I work with organisations from concept through to final delivery on all areas of their business, where effective change is needed. The key principle at the heart of all change is innovation. To that end, much of my work with clients is creating safe and dynamic innovation workshops were a roadmap for the future could be created.
My work is all about engaging clients, winning more business, rebranding the internal culture and developing authentic leaders.
I don’t have all the answers, but after a fashion I act as a catalyst to help organisations find the answer they need, identify it and action it. I do this through a variety of initiatives – the delivery is by way of executive retreats, master classes and speaking at conferences. Additionally, I coach both corporate executives and professional sportsmen and women.
How did you become a motivational speaker?
I went to university to study Human Biology. But in reality I wanted to be a comedian/comedy writer so when I left university that is what I did. My working life has been in and around creativity and problem solving. I ran a theatre company for five years before going into television for fifteen years. Originally I worked in TV as a writer and then ended up Head of Entertainment Development at the BBC. Then I set up my own training company, which specialised in team building and leadership development.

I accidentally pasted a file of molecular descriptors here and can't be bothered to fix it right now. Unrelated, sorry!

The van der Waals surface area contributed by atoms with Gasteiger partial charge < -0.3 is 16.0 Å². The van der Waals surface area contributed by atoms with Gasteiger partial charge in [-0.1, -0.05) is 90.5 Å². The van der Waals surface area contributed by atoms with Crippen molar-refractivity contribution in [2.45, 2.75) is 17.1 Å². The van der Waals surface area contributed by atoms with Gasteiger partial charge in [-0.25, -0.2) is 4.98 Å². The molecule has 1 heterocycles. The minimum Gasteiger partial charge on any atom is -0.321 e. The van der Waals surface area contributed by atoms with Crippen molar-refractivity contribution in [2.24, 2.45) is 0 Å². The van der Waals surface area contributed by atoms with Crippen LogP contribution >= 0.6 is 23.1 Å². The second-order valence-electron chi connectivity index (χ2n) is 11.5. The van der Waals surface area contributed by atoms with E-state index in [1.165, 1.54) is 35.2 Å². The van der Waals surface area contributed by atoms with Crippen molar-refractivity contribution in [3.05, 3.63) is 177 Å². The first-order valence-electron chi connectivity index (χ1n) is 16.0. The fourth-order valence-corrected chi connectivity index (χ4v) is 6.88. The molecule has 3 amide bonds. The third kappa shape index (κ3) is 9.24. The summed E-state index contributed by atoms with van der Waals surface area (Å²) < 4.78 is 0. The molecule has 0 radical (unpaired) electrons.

I was then asked to speak at a conference in 1997, and because of my background as a comedy writer it just made sense to me to make the talk as entertaining as it was informative.
People would describe the talk as very motivational. As a consequence, I became best known as a motivational speaker. Although if I am meeting people socially I tend to say I work in business education, because whenever you say ‘motivational speaker’, there is a puzzled look on the face and they start listening very intently, waiting for you to motivate them